“Growing up in South Africa, I often had the opportunity to be in environments where music played an important role and where it was often the predominant medium for transforming people. My most memorable moments were Greek weddings and gatherings with family and relatives. I left South Africa, mainly due to the incredible injustice that was taking place at the time. I arrived in Greece where I spent some time exploring my roots, taking every opportunity to listen to live traditional music. The unique way of the Greek clarinet and the sounds of the Cretan lyre were my most profound musical experiences. Of course, I had fallen in love with Greece and traveling. Two years later, I headed East to India and after many unusual coincidences, met my main sitar teacher. I felt that I had finally arrived home. Not just physically but musically and spiritually.

For so many years, I had been developing ideas about music, self expression, improvisation etc. What I found in Classical Indian Music was the culmination and fruition of all these ideas. This musical system is not only spiritual in nature, but is a complete musical system where through rigorous training, one acquires the necessary skills to go deep into one’s creativity, touching on very deep elements of our human nature. It not only leads the musician and listeners into deep states of contemplation, but has the ability to touch on the most refined elements of sound and aesthetics.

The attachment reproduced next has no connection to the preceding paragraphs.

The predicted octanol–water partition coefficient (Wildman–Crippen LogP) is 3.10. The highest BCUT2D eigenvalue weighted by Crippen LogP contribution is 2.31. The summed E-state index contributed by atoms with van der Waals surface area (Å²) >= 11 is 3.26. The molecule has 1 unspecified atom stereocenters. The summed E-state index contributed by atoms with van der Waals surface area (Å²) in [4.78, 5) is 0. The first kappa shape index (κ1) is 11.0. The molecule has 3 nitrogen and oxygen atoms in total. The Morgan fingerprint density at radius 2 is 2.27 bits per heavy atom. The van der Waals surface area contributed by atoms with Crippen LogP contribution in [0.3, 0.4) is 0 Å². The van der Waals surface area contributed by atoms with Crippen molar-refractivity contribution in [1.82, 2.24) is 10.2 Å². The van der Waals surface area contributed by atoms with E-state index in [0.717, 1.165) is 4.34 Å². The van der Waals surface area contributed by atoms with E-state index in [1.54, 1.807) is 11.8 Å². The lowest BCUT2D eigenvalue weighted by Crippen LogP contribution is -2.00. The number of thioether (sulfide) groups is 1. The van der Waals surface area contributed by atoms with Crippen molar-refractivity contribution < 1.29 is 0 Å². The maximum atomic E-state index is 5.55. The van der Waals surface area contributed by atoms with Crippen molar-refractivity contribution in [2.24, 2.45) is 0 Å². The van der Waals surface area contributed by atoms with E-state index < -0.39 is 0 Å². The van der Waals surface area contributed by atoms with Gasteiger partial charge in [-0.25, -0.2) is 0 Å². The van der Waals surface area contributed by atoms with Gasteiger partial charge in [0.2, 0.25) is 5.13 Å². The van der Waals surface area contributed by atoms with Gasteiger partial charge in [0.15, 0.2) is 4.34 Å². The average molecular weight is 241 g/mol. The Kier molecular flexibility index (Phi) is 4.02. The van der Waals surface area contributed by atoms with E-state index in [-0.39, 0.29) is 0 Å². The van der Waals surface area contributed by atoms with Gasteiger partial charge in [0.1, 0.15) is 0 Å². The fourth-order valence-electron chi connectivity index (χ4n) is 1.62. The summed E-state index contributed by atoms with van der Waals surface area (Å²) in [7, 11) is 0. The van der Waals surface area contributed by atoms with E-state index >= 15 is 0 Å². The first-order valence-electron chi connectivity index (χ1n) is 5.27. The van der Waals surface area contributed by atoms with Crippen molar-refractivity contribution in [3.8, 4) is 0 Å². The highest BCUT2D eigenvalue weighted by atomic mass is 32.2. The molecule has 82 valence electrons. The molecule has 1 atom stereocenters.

Over the course of 23 years, I have continued my sitar studies mainly with Professor Virendra Kumar Sen, retired professor of DAV College, Dehra Dun and the late Gopal Shankar Mishra of BHU and Rabindran Narayan Goswami of Benaras. Also, I have had the opportunity to study tabla with Pyari Lal Mishra and Pakhawaj with Shri Kant Mishra, both of BHU, Banaras. I teach World Music at York College, PA. I also teach sitar, tabla and yoga privately. I regularly perform and give lecture demonstrations at local colleges. Ultimately, music is a blessing that comes through us and not from us. I feel classical Indian music when seriously listened to has the ability to give us a glimpse of that which we are all seeking in so many millions of ways: a gentle taste of the Beloved.”